He continues: “The second bit is around our service proposition. We continue to invest in strengthening, for example, our route to market. We are moving all of our secondary logistics operation in-house. We've had a great partnership with DHL but from March next year have our business in-houses. We think there’s a real competitive advantage in the marketplace from having our dray crews calling on our customers. There’s a very strong competitive advantage for us that we are investing heavily in with new depots, new people, new trucks. And it's a real vote of confidence, both in CMBC, but also in the UK on-trade industry.”
Online ordering strong
He states the move will create the largest logistics network dedicated to the on-trade operated by a brewer in the UK with investments being made in new depots in Cardiff, Runcorn and one in the south-east, which will create about 200 jobs. Also, an investment in more than 100 new HGV vehicles and vans will see a higher fuel efficiency than in its current fleet.
“We’re really investing in our people by trying to strengthen the systems that they are operating with and building a combined culture. There are many fantastic attributes from the Marston’s family that we need to now build into this new culture of a business,” he adds.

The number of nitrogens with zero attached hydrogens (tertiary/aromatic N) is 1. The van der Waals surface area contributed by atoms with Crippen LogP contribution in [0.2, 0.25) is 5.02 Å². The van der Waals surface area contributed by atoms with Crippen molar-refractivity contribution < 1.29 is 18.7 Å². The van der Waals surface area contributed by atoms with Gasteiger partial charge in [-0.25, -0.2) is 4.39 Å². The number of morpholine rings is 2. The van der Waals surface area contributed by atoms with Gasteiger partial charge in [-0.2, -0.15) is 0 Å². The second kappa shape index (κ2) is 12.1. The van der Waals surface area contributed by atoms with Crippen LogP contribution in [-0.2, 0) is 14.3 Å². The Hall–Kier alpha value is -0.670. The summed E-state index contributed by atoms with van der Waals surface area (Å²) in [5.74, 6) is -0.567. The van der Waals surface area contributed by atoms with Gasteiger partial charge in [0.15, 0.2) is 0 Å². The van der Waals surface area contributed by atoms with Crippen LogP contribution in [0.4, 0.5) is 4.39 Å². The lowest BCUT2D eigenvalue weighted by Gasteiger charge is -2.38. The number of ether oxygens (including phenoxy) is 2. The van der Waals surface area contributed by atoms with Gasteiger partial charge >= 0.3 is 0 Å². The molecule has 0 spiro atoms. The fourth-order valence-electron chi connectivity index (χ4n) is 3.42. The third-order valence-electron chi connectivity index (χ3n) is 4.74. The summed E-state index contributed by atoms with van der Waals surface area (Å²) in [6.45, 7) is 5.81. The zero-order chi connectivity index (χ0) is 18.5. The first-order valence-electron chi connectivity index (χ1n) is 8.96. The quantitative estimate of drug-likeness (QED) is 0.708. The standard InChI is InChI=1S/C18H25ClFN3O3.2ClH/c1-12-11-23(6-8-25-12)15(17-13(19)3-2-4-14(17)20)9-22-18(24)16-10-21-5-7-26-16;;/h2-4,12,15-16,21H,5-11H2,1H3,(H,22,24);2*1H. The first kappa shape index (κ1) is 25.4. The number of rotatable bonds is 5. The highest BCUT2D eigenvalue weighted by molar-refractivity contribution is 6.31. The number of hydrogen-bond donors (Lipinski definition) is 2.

Davies is keen to point out other initiatives such as a heavy investment being made in e-commerce, particularly in online ordering platforms after finding an increasing number of on-trade customers ordering beer.
Meanwhile, challenges in the form of recovery from Covid, supply issues including a lack of CO2 and a shortage of HGV driver means CMBC is not one of many businesses still in need of Government support.
“We have certainly weathered the storm better than most in the industry in terms of providing the right kind of service for our customers,” states Davies. “But supply-side challenges pop up constantly. We've also become pretty strong in crisis management because these issues suddenly come very fast at you as an industry. We've got very much used to adjusting our business model and our resources to dealing with live issues like CO2.”
Supply inputs such as ingredients or packaging are sourced within the UK so Brexit has not proved to be a major problem for CMBC. However, as a wholesaler of wine, the business has suffered somewhat because it has been more difficult to bring it into the UK, and CMBC is being affected indirectly because pubs, its on-trade customers, are suffering from a well-documented staffing shortage.